By the time Ringworld and The Ringworld Engineers take place, the builders of the planet are long dead, and Ringworld is populated by barbarian descendants of the builders who no longer understand the advanced technology that created their world. Because of the immense space available on the planet, an area impossible for any human to explore in a lifetime, a wide variety of races and cultures have evolved.

In both books, this immense diversity is lavishly presented. In Ringworld a human expedition crash-lands on the planet and is forced to journey across its width to safety, encountering many different peoples along the way. In The Ringworld Engineers some stabilizer rockets that keep the planet in proper orbit have been removed by a culture using them to power their spaceships. An Earthling and an alien set out to find the repair center of Ringworld so they can make the repairs needed to get the planet back in orbit again. Their search takes them through a host of cultures. Reviewing The Ringworld Engineers, Galen Strawson of the Times Literary Supplement stated that "the book is alive with detail. There is rishathra, sex between species; there are silver-haired vampires with supercharged pheromones; there are shadow farms and flying cities, quantities of different social forms and incompatible social mores. Faults of construction cease to matter in the steady stream of invention. This is in part a guidebook to (a minute fragment of) the Ringworld."

Despite some criticism, the "Ringworld" books have proven enormously popular, and Niven has written more books in the series. In The Ringworld Throne, Louis Wu returns to the artificial planet as its Central Protector. Seeking to discover who is destroying incoming spacecraft, he soon finds himself joining with other humanoids to battle protectors who have transformed into vampires.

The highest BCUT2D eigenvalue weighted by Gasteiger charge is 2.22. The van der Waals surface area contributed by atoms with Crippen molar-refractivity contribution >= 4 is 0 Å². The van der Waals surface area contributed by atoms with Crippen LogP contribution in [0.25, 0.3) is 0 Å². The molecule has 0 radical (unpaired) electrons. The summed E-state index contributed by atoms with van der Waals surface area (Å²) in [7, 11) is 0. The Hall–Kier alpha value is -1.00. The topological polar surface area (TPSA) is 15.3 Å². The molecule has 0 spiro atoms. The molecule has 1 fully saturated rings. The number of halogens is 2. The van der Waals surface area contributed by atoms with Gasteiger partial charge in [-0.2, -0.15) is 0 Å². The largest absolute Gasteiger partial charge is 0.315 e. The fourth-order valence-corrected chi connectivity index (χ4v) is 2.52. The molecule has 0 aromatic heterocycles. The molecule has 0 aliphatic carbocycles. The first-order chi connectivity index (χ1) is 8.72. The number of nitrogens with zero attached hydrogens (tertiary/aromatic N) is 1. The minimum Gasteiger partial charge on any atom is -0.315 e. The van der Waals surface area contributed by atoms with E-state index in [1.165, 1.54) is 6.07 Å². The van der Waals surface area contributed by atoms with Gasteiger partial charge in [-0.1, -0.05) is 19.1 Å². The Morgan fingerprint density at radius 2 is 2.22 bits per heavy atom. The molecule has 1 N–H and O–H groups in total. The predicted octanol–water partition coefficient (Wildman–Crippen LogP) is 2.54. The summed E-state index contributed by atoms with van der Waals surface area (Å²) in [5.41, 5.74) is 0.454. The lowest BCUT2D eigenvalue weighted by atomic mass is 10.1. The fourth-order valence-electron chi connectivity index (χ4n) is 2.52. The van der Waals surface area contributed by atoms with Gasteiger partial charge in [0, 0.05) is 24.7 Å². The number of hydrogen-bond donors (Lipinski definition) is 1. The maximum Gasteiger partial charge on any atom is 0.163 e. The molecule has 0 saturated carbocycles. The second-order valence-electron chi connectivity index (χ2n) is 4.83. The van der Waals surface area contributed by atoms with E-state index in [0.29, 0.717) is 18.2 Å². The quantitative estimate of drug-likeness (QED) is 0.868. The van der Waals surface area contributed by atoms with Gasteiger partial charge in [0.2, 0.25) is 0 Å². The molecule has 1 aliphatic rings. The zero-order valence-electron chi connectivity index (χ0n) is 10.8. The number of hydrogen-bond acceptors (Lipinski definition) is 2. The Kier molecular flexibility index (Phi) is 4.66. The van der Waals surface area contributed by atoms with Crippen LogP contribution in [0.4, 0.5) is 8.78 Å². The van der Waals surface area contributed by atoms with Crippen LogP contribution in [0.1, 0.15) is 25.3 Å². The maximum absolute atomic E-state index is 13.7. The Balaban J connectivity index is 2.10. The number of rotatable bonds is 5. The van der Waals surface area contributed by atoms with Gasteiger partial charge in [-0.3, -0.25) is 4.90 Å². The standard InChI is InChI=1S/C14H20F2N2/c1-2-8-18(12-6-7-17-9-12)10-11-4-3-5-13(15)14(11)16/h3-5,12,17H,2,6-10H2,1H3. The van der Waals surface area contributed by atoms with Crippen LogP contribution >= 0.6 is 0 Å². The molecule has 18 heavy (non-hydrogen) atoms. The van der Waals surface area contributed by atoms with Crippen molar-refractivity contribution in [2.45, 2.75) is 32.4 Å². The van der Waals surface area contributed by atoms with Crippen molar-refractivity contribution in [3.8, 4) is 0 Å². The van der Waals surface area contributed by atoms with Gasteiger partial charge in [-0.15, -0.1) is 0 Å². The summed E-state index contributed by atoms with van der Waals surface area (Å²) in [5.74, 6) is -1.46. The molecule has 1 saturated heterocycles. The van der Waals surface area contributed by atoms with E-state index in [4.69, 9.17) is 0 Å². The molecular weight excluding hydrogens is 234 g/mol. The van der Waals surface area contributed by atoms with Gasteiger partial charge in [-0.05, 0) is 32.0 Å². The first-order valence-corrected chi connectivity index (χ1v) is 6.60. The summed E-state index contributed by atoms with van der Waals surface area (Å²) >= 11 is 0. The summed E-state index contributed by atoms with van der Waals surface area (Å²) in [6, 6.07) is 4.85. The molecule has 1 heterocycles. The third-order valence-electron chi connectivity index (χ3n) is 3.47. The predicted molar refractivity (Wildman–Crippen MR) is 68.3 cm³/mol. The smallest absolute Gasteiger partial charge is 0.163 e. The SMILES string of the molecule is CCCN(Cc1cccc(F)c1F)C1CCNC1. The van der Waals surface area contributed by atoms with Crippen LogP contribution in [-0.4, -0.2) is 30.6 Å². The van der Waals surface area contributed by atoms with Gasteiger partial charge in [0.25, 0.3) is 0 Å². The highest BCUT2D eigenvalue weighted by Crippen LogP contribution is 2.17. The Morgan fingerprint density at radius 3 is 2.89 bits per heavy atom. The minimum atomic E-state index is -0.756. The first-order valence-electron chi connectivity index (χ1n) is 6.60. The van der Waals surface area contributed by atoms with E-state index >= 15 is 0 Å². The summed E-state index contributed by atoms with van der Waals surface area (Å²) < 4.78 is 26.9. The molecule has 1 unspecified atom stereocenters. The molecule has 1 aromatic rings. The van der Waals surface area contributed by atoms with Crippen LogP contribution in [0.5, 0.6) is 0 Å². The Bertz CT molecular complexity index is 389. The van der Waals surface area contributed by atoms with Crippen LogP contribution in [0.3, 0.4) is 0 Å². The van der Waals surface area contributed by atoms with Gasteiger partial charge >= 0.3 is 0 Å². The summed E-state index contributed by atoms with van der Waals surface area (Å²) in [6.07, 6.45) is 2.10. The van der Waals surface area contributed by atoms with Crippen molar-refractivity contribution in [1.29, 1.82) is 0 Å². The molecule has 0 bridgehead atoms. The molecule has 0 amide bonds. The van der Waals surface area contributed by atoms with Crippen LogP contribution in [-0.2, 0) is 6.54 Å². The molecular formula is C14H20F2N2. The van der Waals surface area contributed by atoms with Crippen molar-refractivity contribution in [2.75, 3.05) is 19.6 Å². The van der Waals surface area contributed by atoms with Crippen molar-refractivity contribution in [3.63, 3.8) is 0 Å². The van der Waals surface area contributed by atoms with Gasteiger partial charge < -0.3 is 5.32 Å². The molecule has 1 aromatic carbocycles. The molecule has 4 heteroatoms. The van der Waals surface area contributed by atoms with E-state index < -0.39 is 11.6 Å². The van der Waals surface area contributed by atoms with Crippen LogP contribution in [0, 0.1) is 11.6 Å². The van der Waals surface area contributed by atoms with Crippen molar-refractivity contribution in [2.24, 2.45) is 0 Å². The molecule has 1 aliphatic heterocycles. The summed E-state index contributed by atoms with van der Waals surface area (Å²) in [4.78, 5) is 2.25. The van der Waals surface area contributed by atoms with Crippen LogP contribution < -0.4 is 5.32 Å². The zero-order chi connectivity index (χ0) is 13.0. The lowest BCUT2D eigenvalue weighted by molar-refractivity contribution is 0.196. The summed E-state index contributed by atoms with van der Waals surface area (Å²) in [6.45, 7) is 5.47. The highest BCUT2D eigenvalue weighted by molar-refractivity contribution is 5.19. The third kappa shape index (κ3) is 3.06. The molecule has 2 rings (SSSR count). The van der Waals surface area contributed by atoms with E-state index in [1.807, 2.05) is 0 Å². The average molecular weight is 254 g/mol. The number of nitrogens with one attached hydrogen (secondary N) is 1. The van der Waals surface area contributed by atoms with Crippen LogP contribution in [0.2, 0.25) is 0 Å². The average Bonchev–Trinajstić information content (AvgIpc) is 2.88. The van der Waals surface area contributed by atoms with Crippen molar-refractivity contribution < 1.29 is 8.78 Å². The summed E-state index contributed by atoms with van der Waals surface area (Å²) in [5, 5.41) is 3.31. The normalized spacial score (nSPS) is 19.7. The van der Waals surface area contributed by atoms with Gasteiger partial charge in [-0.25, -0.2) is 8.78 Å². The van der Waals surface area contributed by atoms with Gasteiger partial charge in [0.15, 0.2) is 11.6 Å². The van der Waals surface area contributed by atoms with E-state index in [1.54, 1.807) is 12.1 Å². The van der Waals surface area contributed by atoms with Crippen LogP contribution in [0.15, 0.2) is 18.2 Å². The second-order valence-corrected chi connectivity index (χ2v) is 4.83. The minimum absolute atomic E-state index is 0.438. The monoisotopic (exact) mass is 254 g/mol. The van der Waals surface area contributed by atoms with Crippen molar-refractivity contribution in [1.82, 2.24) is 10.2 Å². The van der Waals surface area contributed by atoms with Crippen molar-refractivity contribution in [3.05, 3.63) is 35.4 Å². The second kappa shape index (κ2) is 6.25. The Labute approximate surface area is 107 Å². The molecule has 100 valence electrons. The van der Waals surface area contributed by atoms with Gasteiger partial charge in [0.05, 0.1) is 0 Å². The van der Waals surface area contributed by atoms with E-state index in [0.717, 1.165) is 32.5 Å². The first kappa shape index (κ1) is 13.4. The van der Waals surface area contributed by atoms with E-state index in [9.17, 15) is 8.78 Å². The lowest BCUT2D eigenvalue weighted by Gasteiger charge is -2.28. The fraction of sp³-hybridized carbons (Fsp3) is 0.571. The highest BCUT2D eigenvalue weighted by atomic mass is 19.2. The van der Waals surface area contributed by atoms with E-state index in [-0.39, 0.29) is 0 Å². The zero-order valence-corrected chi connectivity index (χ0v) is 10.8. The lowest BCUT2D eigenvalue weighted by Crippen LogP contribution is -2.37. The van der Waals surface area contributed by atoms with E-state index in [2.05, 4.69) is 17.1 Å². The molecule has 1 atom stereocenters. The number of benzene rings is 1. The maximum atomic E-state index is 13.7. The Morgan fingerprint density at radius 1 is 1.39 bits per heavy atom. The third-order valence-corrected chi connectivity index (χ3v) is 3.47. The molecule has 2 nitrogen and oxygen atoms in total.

Niven returned to his Ringworld series after a ten-year absence with Ringworld's Children, which features the exploits of Louis Wu, a human who has traveled to Ringworld and become embroiled in the Fringe War, a battle between newcomers to the planet and the protectors who guard it. Louis has been injured in a battle with a vampire, but now his body is rejuvenated. He teams up with a powerful protector, Proserpina, and they enact a plan to end the war. The story, with its "action and clever world building should captivate" new readers, wrote Regina Schroeder in Booklist.

Niven is also the author of such popular sci-fi novels as A World out of Time and the fantasy The Magic Goes Away. The former, a story about cryogenics in which Jaybee Corbell awakens in the twenty-second century after being frozen for two hundred years, is a mixture of "hard science with mind-boggling concepts of time and space," according to a Publishers Weekly contributor. Niven departs from his usual hard-science format in The Magic Goes Away, in which four magicians team up to attempt to replenish the supply of mana, the source of magic in the world. Algis Budrys of Booklist noted that Niven, though prominent for his "excellent science fiction," is "equally deft with fantasy."